Coroner says Bishop Gorman teen died of asphyxiation, alcohol intoxication


The events that preceded the death of a 17-year-old Bishop Gorman High School student last month at a physician's home are still being scrutinized by Henderson police.

But the cause of his death was made clear Tuesday when the Clark County coroner's office said the teen died as a result of asphyxia, or oxygen deprivation, and excessive drinking.

Brady Hunter Caipa was pronounced dead Oct. 30 at the Henderson home of Dr. Michael Crovetti.

Clark County Coroner Michael Murphy said Caipa had "near fatal levels of alcohol" in his body before his "accidental death."

"This was not at the hands of another individual," Murphy said of Caipa's death.

Henderson police continue to investigate Caipa's death. Police spokesman Keith Paul said Tuesday afternoon that foul play is not suspected.

The technical terms used to describe Caipa's death included mechanical and positional asphyxia, while a secondary cause of death was acute ethanol intoxication, according to the coroner's office.

Murphy said Caipa's ability to breathe was compromised, but he would not specify how.

He said in general terms, positional asphyxia can occur when an individual's body compromises his or her breathing, while mechanical asphyxia happens when something obstructs an airway.

As an example of mechanical asphyxia, Murphy said a person's breathing could be impeded when the head rests on the rim of a sink or a trash can.

Murphy would not describe how Caipa's body was positioned before his death or what obstructed his breathing, saying such a disclosure would be inappropriate.

Crovetti declined a request for comment Tuesday.

But on Nov. 3, he released a statement saying he and his family were "devastated" by Caipa's death.

Crovetti said in the statement that he felt compelled to comment on the matter because of media reports speculating that Caipa died at a party at the doctor's home where teens were drinking.

"I wanted to clarify the fact that my wife and I did not throw or allow a party to be held at our home on the night of Oct. 30, 2011. Additionally, we have never provided alcohol to our kids or anybody else's underage kids at our home or any place else for that matter."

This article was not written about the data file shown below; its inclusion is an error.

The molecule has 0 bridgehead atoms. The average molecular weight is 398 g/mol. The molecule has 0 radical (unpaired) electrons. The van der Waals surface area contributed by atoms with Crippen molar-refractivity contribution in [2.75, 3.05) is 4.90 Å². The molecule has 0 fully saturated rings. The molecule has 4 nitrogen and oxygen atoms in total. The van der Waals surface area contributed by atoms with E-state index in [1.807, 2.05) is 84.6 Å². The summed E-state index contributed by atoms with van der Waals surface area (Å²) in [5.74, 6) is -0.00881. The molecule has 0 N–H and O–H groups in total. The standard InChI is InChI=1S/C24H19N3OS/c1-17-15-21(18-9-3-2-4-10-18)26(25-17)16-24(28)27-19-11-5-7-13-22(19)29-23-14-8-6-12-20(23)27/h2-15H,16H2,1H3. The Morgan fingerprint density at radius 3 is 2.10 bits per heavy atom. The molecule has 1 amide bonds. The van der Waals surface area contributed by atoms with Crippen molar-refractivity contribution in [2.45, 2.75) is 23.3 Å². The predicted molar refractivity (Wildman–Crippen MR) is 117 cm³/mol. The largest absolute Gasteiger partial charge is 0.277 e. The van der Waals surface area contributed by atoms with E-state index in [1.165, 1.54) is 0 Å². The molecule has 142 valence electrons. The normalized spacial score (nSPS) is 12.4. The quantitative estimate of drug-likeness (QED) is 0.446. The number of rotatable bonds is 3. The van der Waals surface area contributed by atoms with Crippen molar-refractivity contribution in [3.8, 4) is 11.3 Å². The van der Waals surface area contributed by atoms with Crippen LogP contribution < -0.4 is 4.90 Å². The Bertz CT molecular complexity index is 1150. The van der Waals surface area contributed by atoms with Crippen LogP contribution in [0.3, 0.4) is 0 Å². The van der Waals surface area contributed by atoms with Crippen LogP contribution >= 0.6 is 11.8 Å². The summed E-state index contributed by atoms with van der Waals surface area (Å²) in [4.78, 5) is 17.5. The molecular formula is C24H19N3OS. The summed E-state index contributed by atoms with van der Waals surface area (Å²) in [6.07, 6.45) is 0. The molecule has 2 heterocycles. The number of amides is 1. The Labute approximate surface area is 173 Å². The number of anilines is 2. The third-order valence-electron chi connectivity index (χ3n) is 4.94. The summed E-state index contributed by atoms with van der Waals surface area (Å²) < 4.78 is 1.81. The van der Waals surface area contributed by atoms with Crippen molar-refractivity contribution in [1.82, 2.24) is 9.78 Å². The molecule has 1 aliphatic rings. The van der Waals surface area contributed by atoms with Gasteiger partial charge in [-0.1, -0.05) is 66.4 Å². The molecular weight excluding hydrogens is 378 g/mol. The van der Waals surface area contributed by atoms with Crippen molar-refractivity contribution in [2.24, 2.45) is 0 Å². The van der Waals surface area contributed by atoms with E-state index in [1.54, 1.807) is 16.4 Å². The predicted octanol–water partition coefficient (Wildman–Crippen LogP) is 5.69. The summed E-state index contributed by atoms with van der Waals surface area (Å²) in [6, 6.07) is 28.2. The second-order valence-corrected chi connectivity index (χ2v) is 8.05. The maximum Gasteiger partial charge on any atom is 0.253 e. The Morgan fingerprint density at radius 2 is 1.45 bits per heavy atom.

Crovetti went on to detail his and his wife's whereabouts on the night of Caipa's death.

"On the night in question, my wife and I attended a charity function and Halloween party and had planned a night out, making arrangements for our kids accordingly. My oldest daughter attended a party at another classmate's home and invited some of her friends to our house afterwards."

He said he and his family are cooperating with investigators.

Two doctors said Tuesday that many concerns arise when someone drinks too much.

University Medical Center trauma surgeon Dr. Jay Coates said one danger is that an inebriated person who passes out may lose the gag reflex.

"When that happens and someone throws up, he doesn't gag, and the vomit goes into his lungs and he drowns in his own vomit," Coates said.

Dr. Dale Carrison, head of emergency at UMC, concurred, saying that the body wants to get rid of the alcohol poisoning by expelling the highly toxic mix of bile and acid.

"They do drown in it," he said.

Another concern is that a drunken person can become so relaxed that the airway is blocked, such as when the tongue slips to the back of the throat.

"The person is not going to wake up, and he'll die of asphyxiation," Coates said.

According to his obituary, Caipa, or "Brady Bo," planned to graduate this spring. He was an avid soccer player who enjoyed regular trips to Park City, Utah, where he loved to snowboard.

He is survived by his parents, Carlos and Kimberly; sister, Brytani; and brothers, Zachary, Nicolas and Royce.

Review-Journal writer Paul Harasim contributed to this report. Contact reporter Antonio Planas at aplanas@ reviewjournal.com or 702-383-4638.

 

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